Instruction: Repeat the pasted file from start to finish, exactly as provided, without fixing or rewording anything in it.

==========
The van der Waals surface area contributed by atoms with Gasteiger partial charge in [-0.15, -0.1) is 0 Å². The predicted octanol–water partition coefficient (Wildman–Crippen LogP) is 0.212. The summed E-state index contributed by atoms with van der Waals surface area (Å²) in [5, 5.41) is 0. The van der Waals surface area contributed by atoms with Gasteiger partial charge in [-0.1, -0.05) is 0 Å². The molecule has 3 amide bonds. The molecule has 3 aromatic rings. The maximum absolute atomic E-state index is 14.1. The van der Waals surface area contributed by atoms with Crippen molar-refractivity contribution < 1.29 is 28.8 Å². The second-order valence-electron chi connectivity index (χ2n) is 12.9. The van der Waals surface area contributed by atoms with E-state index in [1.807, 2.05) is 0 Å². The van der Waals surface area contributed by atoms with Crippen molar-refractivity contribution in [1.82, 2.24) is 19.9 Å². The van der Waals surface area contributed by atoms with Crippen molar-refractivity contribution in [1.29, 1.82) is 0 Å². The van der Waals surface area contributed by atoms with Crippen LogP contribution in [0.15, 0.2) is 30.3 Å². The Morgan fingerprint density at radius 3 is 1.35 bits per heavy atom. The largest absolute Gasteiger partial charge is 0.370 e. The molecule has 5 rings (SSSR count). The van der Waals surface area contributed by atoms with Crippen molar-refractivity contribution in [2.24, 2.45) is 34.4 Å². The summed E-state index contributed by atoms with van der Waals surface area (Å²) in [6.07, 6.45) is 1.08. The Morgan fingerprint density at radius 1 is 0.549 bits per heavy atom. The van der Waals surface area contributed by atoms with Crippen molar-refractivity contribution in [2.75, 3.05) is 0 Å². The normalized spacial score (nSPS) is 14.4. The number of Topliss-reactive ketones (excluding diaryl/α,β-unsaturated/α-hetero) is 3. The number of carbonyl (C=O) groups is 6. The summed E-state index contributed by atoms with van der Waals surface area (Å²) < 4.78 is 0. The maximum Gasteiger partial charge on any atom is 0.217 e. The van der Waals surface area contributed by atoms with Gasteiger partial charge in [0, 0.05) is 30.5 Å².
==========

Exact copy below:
The van der Waals surface area contributed by atoms with Gasteiger partial charge in [-0.15, -0.1) is 0 Å². The predicted octanol–water partition coefficient (Wildman–Crippen LogP) is 0.212. The summed E-state index contributed by atoms with van der Waals surface area (Å²) in [5, 5.41) is 0. The van der Waals surface area contributed by atoms with Gasteiger partial charge in [-0.1, -0.05) is 0 Å². The molecule has 3 amide bonds. The molecule has 3 aromatic rings. The maximum absolute atomic E-state index is 14.1. The van der Waals surface area contributed by atoms with Crippen molar-refractivity contribution < 1.29 is 28.8 Å². The second-order valence-electron chi connectivity index (χ2n) is 12.9. The van der Waals surface area contributed by atoms with E-state index in [1.807, 2.05) is 0 Å². The van der Waals surface area contributed by atoms with Crippen molar-refractivity contribution in [1.82, 2.24) is 19.9 Å². The van der Waals surface area contributed by atoms with Crippen molar-refractivity contribution in [1.29, 1.82) is 0 Å². The van der Waals surface area contributed by atoms with Crippen LogP contribution in [0.15, 0.2) is 30.3 Å². The Morgan fingerprint density at radius 3 is 1.35 bits per heavy atom. The largest absolute Gasteiger partial charge is 0.370 e. The molecule has 5 rings (SSSR count). The van der Waals surface area contributed by atoms with Crippen molar-refractivity contribution in [2.24, 2.45) is 34.4 Å². The summed E-state index contributed by atoms with van der Waals surface area (Å²) in [6.07, 6.45) is 1.08. The Morgan fingerprint density at radius 1 is 0.549 bits per heavy atom. The van der Waals surface area contributed by atoms with Crippen molar-refractivity contribution in [2.75, 3.05) is 0 Å². The normalized spacial score (nSPS) is 14.4. The number of Topliss-reactive ketones (excluding diaryl/α,β-unsaturated/α-hetero) is 3. The number of carbonyl (C=O) groups is 6. The summed E-state index contributed by atoms with van der Waals surface area (Å²) < 4.78 is 0. The maximum Gasteiger partial charge on any atom is 0.217 e. The van der Waals surface area contributed by atoms with Gasteiger partial charge in [0, 0.05) is 30.5 Å².